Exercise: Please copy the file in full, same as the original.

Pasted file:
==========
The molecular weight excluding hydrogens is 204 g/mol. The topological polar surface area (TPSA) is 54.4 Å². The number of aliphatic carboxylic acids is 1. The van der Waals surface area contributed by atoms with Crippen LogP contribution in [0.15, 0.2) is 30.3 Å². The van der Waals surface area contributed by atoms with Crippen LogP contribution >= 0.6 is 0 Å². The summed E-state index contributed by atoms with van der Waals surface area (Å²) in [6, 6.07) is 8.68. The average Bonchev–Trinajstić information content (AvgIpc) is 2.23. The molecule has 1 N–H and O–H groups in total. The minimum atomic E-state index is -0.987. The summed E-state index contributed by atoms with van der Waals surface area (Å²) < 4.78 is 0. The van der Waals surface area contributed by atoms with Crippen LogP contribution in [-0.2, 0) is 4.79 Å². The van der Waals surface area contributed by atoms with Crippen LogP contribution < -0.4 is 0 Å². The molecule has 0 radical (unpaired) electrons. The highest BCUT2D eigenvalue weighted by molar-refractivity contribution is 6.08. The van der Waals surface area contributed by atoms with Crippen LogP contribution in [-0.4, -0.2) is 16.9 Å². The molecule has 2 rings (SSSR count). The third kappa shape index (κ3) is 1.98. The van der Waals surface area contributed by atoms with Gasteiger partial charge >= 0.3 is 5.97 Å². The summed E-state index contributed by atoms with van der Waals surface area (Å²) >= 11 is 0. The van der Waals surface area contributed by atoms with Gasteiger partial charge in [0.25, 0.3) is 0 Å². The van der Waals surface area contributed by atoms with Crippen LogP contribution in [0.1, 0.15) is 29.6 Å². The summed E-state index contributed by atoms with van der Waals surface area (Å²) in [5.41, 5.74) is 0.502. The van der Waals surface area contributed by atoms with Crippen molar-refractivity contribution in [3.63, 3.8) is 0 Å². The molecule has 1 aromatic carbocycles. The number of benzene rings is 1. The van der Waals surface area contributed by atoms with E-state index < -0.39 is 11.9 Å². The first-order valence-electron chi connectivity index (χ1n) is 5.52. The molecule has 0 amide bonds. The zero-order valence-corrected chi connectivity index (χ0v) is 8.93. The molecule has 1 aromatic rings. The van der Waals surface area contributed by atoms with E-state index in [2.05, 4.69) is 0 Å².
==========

The molecular weight excluding hydrogens is 204 g/mol. The topological polar surface area (TPSA) is 54.4 Å². The number of aliphatic carboxylic acids is 1. The van der Waals surface area contributed by atoms with Crippen LogP contribution in [0.15, 0.2) is 30.3 Å². The van der Waals surface area contributed by atoms with Crippen LogP contribution >= 0.6 is 0 Å². The summed E-state index contributed by atoms with van der Waals surface area (Å²) in [6, 6.07) is 8.68. The average Bonchev–Trinajstić information content (AvgIpc) is 2.23. The molecule has 1 N–H and O–H groups in total. The minimum atomic E-state index is -0.987. The summed E-state index contributed by atoms with van der Waals surface area (Å²) < 4.78 is 0. The van der Waals surface area contributed by atoms with Crippen LogP contribution in [-0.2, 0) is 4.79 Å². The van der Waals surface area contributed by atoms with Crippen LogP contribution < -0.4 is 0 Å². The molecule has 0 radical (unpaired) electrons. The highest BCUT2D eigenvalue weighted by molar-refractivity contribution is 6.08. The van der Waals surface area contributed by atoms with Crippen LogP contribution in [-0.4, -0.2) is 16.9 Å². The molecule has 2 rings (SSSR count). The third kappa shape index (κ3) is 1.98. The van der Waals surface area contributed by atoms with Gasteiger partial charge >= 0.3 is 5.97 Å². The summed E-state index contributed by atoms with van der Waals surface area (Å²) >= 11 is 0. The van der Waals surface area contributed by atoms with Gasteiger partial charge in [0.25, 0.3) is 0 Å². The van der Waals surface area contributed by atoms with Crippen LogP contribution in [0.1, 0.15) is 29.6 Å². The summed E-state index contributed by atoms with van der Waals surface area (Å²) in [5.41, 5.74) is 0.502. The van der Waals surface area contributed by atoms with Crippen molar-refractivity contribution in [3.63, 3.8) is 0 Å². The molecule has 1 aromatic carbocycles. The number of benzene rings is 1. The van der Waals surface area contributed by atoms with E-state index < -0.39 is 11.9 Å². The first-order valence-electron chi connectivity index (χ1n) is 5.52. The molecule has 0 amide bonds. The zero-order valence-corrected chi connectivity index (χ0v) is 8.93. The molecule has 1 aromatic rings. The van der Waals surface area contributed by atoms with E-state index in [2.05, 4.69) is 0 Å².